To validate static configs you only need to define member function of your component GetStaticConfigSchema()

namespace myservice::smth {
yaml_config::Schema Component::GetStaticConfigSchema() {
return yaml_config::MergeSchemas<components::ComponentBase>(R"(
type: object
description: user component smth
additionalProperties: false
type: string
description: url for something
type: string
description: name of the task processor to do some blocking FS syscalls
} // namespace myservice::smth

All schemas and sub-schemas must have description field and can have defaultDescription field if they have a default value.

Scope of static config validatoin can be specified by validate_all_components section of components_manager config. To disable it use:

validate_all_components: false

You also can force static config validation of your component by adding components::kHasValidate

template <>
inline constexpr bool components::kHasValidate<myservice::smth::Component> =
There are plans to use it to generate documentation.

Supported types:

  • Scalars: boolean, string, integer, double
  • object must have options additionalProperties and properties
  • array must have option items

Setup config file mode

You can configure the configuration mode of the component in the configuration file by specializing the components::kConfigFileMode template variable in the file with component declaration Supported mode:

  • kConfigFileMode::kRequired - The component must be defined in configuration file
  • kConfigFileMode::kNotRequired - The component may not be defined in the configuration file
template <>
inline constexpr auto components::kConfigFileMode<myservice::smth::Component> =

Writing your own components

Users of the framework may (and should) write their own components.

Components provide functionality to tie the main part of the program with the configuration and other components. Component should be lightweight and simple.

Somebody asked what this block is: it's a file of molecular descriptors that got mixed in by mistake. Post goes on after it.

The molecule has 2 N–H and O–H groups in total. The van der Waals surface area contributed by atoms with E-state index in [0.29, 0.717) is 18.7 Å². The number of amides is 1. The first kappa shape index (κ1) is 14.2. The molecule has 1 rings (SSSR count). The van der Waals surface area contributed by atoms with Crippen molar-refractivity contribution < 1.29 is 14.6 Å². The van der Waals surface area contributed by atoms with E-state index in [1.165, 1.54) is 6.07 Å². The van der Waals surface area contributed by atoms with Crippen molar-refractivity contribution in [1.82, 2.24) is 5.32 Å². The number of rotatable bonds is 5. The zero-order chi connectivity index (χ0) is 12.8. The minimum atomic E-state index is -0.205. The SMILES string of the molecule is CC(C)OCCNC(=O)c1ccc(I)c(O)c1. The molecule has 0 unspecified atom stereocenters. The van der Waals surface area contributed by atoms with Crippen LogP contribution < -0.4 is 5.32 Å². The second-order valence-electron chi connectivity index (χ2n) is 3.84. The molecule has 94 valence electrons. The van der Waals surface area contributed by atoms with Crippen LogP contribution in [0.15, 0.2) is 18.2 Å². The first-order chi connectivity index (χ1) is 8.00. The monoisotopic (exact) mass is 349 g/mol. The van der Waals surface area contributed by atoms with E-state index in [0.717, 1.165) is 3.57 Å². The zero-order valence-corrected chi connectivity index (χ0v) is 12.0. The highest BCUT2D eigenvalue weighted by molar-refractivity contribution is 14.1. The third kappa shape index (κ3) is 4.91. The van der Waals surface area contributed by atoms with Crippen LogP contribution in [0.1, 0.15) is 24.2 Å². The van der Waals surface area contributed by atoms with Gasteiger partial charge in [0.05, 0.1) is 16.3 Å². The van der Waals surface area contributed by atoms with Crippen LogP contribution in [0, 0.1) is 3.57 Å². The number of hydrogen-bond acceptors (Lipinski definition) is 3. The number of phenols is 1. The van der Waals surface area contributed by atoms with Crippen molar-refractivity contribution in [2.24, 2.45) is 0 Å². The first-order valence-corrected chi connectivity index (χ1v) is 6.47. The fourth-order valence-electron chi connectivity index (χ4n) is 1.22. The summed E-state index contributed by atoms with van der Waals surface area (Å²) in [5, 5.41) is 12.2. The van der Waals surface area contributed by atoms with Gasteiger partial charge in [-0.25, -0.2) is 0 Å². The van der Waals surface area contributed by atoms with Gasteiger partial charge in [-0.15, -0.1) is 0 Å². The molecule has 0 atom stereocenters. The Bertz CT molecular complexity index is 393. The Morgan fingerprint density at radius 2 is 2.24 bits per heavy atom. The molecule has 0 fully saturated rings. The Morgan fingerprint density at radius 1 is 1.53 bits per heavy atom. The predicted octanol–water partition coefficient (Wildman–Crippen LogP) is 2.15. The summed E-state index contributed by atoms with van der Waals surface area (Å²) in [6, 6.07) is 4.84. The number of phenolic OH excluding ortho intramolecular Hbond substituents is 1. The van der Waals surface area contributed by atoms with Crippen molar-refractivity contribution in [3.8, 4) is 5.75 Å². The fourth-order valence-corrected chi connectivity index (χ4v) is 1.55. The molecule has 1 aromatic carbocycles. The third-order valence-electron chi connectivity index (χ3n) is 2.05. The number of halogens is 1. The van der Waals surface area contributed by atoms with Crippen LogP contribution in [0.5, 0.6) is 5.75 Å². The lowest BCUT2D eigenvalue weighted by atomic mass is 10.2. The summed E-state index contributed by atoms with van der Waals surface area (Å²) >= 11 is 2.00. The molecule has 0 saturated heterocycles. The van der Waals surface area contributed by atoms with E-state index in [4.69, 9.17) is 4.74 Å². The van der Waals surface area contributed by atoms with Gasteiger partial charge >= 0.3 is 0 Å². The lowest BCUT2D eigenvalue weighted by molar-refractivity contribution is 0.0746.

Rule of a thumb: if you wish to unit test some code that is located in the component, then in 99% of cases that code should not be located in the component.

Should I write a new component or class would be enough?

You need a component if:

  • you need a static config
  • you need to work with other components
  • you are writing clients (you need a component to be the factory for your clients)
  • you want to subscribe for configs or cache changes


Start writing your component from adding a header file with a class inherited from components::ComponentBase.

#pragma once
namespace myservice::smth {
class Component final : public components::ComponentBase {
// name of your component to refer in static config
static constexpr std::string_view kName = "smth";
Component(const components::ComponentConfig& config,
int DoSomething() const;
~Component() final;
static yaml_config::Schema GetStaticConfigSchema();
dynamic_config::Source config_;
} // namespace myservice::smth

In source file write the implementation of the component:

#include <userver/dynamic_config/value.hpp>
namespace myservice::smth {
Component::Component(const components::ComponentConfig& config,
: components::ComponentBase(config, context),
// Searching for some component to initialize members
.GetSource() // getting "client" from a component
) {
// Reading config values from static config
[[maybe_unused]] auto url = config["some-url"].As<std::string>();
const auto fs_tp_name = config["fs-task-processor"].As<std::string>();
// Starting a task on a separate task processor from config
auto& fs_task_processor = context.GetTaskProcessor(fs_tp_name);
utils::Async(fs_task_processor, "my-component/fs-work", [] { /*...*/ }).Get();
// ...
} // namespace myservice::smth

Destructor of the component is invoked on service shutdown. Components are destroyed in the reverse order of construction. In other words, references from context.FindComponent<components::DynamicConfig>() outlive the component.

If you need dynamic configs, you can get them using this approach:

namespace myservice::smth {
inline const dynamic_config::Key kMyConfig{"SAMPLE_INTEGER_FROM_RUNTIME_CONFIG",
int Component::DoSomething() const {
// Getting a snapshot of dynamic config.
const auto runtime_config = config_.GetSnapshot();
return runtime_config[kMyConfig];
} // namespace myservice::smth
See Writing your own configs server for info on how to implement your own config server.

Do not forget to register your component in components::ComponentList before invoking the utils::DaemonMain, components::Run or components::RunOnce.

Done! You've implemented your first component. Full sources:

For info on writing HTTP handler components refer to the Writing your first HTTP server.


Starting up the components in unit tests is quite hard. Prefer moving out all the functionality from the component or testing the component with the help of testsuite functional tests.